Teacher resources and professional development across the curriculum

Teacher professional development and classroom resources across the curriculum

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About the Site Discussions

Download the Overview Materials in PDF

Choosing the Structure to Fit the Purpose

A list of Site Discussion questions is included in the material for each workshop. You and your colleagues are encouraged to spend 60 minutes discussing these questions after viewing the workshop video. The questions could simply be used in a traditional group discussion format, but better yet, they can (and we hope will) be used with the Structures described below. Fitting the appropriate Structure to the purpose and specific needs of your group is a step that will make the entire process more valuable and meaningful. One of the most important aspects of the Structures is that they allow you to make the most of the time you have. They also encourage a democratic process, as each is designed to maximize all voices and points of view (not always possible in a discussion left to chance). Furthermore, the Structures are good models for you to practice and bring back to your schools.

The Structures described below can be used with any of the sets of Site Discussions questions–but that does not mean they are "mix and match." The facilitator should give some thought to the purpose of the discussion session and choose the Structure that will best lead to the desired outcome(s), given the size and composition of the group. Attention should also be paid to having some variety so that the participants are not always doing the same kind of activity. It is also useful, as part of the debriefing process in each case, to ask, "Would you use this activity in your school?" This will encourage the expansion of the principals' professional development repertoiries.

All Structures and discussions should include debriefing. If you consider this an analytic process, it will seem less "touchy-feely" and more like critical thinking. If an activity is carried out but not reflected upon, a lot is lost. The meta-cognitive thinking that you want to take place cannot be taken for granted.

(to be done after each of the Structures described below)

Purpose: To reflect on the"why" of having done the activity, and on the learning, both individual and collective, that took place. In addition, this will reinforce the idea that these activities are meant as models and are hoped to inspire their use in schools and other local settings.

Questions: What? What new learning, if any, came up–either individually, or as a group?

So What? What meaning did it have for you?

Now What? How did this activity work for you and your group? Would you use it in your school/other setting? How would you modify it?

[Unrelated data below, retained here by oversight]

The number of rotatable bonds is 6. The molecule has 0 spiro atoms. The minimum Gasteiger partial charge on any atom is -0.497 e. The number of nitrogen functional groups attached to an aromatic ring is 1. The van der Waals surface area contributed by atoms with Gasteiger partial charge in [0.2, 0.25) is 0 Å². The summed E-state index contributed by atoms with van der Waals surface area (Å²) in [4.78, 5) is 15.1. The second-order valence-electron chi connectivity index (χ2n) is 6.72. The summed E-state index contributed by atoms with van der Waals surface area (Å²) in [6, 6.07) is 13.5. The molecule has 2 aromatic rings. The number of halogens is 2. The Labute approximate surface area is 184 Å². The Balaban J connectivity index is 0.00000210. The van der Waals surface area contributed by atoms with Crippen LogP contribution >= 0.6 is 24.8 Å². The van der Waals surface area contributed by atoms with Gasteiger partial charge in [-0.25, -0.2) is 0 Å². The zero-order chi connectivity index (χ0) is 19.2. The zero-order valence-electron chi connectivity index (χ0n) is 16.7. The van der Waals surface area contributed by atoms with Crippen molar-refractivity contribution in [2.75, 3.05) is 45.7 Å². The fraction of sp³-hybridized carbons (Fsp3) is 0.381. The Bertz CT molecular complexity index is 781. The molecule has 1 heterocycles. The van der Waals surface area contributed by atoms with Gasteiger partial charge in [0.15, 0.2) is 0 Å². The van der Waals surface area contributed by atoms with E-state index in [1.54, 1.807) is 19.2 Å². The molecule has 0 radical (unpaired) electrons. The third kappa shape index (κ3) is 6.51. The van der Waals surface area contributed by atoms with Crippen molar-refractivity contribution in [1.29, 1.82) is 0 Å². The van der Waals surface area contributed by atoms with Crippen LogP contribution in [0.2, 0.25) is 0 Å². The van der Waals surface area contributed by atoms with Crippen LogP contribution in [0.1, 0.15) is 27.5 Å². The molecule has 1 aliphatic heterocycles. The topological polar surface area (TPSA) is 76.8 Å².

Purpose: To build consensus among members of the group.

Structure: Begin with pairs–agree upon an answer; then two pairs join and agree upon an answer. Depending upon numbers, the two pairs can also have fours join to form a group of eight. Discuss how answers changed with the added input–was it an improvement or did it lose something?


Purpose: To encourage individual thinking before discussion.

Structure: Ask members of the group to write individually for 5-8 minutes. Writing can then be shared in pairs who then report the issues/common themes which have emerged.


Purpose: To maximize opportunity for sharing thinking before a large group discussion.

Structure: Have pairs talk before opening up the discussion to the group. It is sometimes useful to ask members of the group to pair up with those they don't usually get to talk to.

Other Pair/Share Structures:

Appointments: Schedule appointments with three other people. Share ideas with the first appointment for 5 minutes, move on to the next appointment, etc. (We see an example of this Structure in the Whittier High School Math Department professional development meeting in Workshop 6.) Follow with a large group discussion.

Inside/outside: Form two large circles, one on the inside of the other. Ask the group on the inside to face the outside group. Converse with the person opposite you. After 5 minutes the outside group rotates clockwise. Talk with a second person, etc.

Constructivist Groups

Purpose: To build answers for difficult questions.

Structure: Form groups of five; each member has a number from 1 to 5. Each group answers the question, the facilitator calls a number and that number in each group gives the group's answer (which means each member of the group has to be prepared to answer). A different number is called on each time.


Purpose: To elicit everyone's input and ensure that all voices are heard. A simple, but powerful tool.